SDG 6 targets “universal and equitable access to safe and affordable drinking water for all”. However, rapid urbanisation in coastal areas of developing countries combined with increased water use have become an issue for both water availability and quality.
In the region of Dakar, nearly “80% of water resources”, including drinking water, “come from groundwater sources” that extend over a large area in the suburban zone of Thiaroye, in Pikine (Re et al., 2010). These reservoirs are mainly part of a vulnerable unconfined aquifer (Diédhiou et al., 2011) that is increasingly affected by overexploitation, salinisation and anthropogenic pollution. Without adequate protection and long-term management, the water is declining rapidly and probably irreversibly, with a critical impact on ecosystems and human health.
By the 1980s, the water sector of Dakar had to provide increasing volumes of water in a situation of inadequate resources and infrastructures. Ineluctably, local water sources were insufficient and polluted, while population growth and agricultural and industrial development required more and more water. The government subsequently adopted a reform in 1996 that is presented as an environmental and social success by the authorities and the World Bank.
Yet the depletion and pollution of water resources proceed at an accelerated pace since the reform, while social inequalities remain.
First of all, “the continuous overexploitation” of groundwater increased its mineralisation and produced a decline in its quality, “with important drawbacks on health and agricultural development” (Re et al., 2010).
Moreover, the pressure on already insufficient sanitation infrastructure, especially sewage drainage systems, is one of the major sources of groundwater pollution in the region of Dakar. In some municipalities of the region, “most houses are equipped with improper septic tanks”, leaking into the groundwater (Re et al., 2010).
Furthermore, a large part of the population uses pit latrines and dumps waste, increasing pollutant concentration in water and significantly affecting seawater. Contaminated by discharges of wastewater with high concentration of trace metals, seawater then intrudes into groundwater (Diop et al., 2012).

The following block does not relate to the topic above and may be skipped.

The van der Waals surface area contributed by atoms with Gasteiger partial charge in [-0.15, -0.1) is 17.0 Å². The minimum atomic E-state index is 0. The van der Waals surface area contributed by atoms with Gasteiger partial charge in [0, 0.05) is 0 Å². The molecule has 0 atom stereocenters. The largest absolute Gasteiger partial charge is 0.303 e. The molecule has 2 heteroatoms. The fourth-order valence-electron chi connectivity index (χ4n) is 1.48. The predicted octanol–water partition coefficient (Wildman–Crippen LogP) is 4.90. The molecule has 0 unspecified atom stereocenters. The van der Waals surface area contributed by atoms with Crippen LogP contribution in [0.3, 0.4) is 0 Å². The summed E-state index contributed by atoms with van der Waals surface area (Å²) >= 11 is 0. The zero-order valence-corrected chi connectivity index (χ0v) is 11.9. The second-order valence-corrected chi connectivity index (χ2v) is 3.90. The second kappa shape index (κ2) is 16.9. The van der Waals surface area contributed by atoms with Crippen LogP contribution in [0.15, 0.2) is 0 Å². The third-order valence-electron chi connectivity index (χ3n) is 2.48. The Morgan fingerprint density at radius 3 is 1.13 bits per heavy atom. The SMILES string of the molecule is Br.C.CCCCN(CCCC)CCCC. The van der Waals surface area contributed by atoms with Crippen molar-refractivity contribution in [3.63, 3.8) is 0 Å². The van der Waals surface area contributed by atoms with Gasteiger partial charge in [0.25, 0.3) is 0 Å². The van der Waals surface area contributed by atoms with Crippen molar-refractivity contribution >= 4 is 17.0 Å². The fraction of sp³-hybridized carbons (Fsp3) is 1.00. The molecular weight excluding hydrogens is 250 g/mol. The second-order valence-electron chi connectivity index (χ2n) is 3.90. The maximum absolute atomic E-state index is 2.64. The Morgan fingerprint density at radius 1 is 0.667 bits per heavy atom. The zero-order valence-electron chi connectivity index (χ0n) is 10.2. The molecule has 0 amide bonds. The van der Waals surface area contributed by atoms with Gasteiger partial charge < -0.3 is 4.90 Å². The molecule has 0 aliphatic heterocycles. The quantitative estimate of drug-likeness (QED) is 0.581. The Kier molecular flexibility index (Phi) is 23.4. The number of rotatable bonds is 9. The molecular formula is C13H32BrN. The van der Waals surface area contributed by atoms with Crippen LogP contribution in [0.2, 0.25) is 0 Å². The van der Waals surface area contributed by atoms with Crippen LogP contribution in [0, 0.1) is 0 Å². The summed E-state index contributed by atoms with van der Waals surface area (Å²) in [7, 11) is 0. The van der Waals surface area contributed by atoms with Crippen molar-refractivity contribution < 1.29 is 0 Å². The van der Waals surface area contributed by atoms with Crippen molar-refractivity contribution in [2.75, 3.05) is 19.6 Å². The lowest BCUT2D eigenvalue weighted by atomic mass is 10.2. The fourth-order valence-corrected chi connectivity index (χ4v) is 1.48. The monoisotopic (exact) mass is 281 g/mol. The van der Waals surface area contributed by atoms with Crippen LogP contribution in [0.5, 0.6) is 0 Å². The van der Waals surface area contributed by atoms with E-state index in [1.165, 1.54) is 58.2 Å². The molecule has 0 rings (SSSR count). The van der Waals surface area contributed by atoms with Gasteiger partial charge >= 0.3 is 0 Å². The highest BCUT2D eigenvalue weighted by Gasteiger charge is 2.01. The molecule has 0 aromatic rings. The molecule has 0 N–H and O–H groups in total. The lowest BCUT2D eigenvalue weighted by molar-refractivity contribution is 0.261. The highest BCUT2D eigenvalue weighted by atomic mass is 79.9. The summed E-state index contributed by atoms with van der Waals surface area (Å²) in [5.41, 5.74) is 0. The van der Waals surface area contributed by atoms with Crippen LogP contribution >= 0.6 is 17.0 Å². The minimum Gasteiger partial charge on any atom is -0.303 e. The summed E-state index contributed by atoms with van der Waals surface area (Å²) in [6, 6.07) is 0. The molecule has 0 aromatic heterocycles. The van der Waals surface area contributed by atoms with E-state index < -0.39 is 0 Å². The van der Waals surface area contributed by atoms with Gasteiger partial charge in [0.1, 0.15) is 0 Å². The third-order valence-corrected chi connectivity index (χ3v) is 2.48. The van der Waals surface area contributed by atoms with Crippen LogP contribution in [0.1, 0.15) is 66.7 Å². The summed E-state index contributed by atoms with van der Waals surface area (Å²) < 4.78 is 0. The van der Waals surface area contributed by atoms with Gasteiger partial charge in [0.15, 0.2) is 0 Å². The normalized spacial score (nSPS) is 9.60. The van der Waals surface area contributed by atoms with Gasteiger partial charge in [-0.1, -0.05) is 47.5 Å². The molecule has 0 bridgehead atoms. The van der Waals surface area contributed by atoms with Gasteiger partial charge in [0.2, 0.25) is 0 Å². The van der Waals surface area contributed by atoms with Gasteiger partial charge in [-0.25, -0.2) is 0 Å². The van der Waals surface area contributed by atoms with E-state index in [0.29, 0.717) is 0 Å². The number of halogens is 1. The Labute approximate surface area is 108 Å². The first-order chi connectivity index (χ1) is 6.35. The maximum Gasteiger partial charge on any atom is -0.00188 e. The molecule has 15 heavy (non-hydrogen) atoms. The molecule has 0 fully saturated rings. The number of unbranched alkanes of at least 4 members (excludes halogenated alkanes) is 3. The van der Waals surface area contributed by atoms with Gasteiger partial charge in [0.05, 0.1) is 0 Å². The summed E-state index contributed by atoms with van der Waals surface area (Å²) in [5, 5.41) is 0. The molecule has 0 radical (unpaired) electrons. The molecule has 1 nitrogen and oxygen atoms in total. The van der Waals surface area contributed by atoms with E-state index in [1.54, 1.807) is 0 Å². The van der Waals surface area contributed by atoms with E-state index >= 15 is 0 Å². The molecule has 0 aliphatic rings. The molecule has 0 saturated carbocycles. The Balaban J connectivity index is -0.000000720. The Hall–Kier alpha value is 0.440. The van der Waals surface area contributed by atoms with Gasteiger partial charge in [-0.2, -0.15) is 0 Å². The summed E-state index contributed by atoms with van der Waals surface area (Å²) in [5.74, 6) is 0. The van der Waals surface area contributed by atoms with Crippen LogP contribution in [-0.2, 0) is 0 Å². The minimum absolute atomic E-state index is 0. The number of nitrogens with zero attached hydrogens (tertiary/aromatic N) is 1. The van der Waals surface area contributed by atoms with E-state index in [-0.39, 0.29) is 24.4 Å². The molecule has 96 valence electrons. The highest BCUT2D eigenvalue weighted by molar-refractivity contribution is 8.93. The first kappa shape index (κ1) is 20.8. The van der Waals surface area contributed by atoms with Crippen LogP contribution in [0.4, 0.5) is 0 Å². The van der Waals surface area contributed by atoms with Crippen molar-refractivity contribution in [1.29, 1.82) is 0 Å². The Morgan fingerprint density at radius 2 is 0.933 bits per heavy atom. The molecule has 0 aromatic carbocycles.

In addition, agriculture and industrial activities are main drivers of the severe nitrogen contamination of groundwater. In Thiaroye, concentrations of nitrates close to 1400 mg/L have been measured (Diédhiou et al., 2011), whereas the drinking water limit is fixed at 50 mg/L by the WHO.
This deterioration of groundwater is primarily due to the high permeability of the aquifer and the proximity of industrial sources of pollution. At present, due to the high pollution level in the suburban area, many wells are closed, resulting in lowered pumping rate and thus recurrent flooding through rising groundwater table.
Nevertheless, many boreholes pumping in polluted tables still feed the distribution network of Dakar. This contaminated water “is officially diluted with better quality water”. For instance, “at the Thiaroye plant, water from the Thiaroye and Sebikotane tables is diluted with water from the Lake of Guiers” and clean tables (Theven de Gueleran, 2012). However, there is not any control of proportions, while the priorities are satisfying demand and ensuring pressure, leading to the absence of dilution at peak hours. Polluted water is therefore directly spilled into the network and ineluctably received by the poor peri-urban neighbourhoods which are closer to the boreholes.
From an environmental standpoint, water sources are now so polluted that they are mostly lost or so overexploited that they cannot renew themselves.
From a social standpoint, “access to drinking water increased from 79% in 1996 to 91% in 2006” in the Dakar area. Nonetheless, the reform left the low-income households with “unaffordable, insufficient and low quality supply”, in comparison with wealthy areas (Theven de Gueleran, 2012). Indeed, price increase and distribution in priority to zones with high demand leave the poor areas with irregular supply, low water pressure and polluted groundwater, while they cannot compensate availability problems with adequate storage and filtration.
In a nutshell, the water sector reform is not a success for everyone, especially not regarding environmental issues and social inequalities, since its worst effect since is to encourage the use of polluted underground water.
But instead of looking for new sources of freshwater, projects should focus on improving the quality of already available water through the development of treatment systems and sanitation facilities.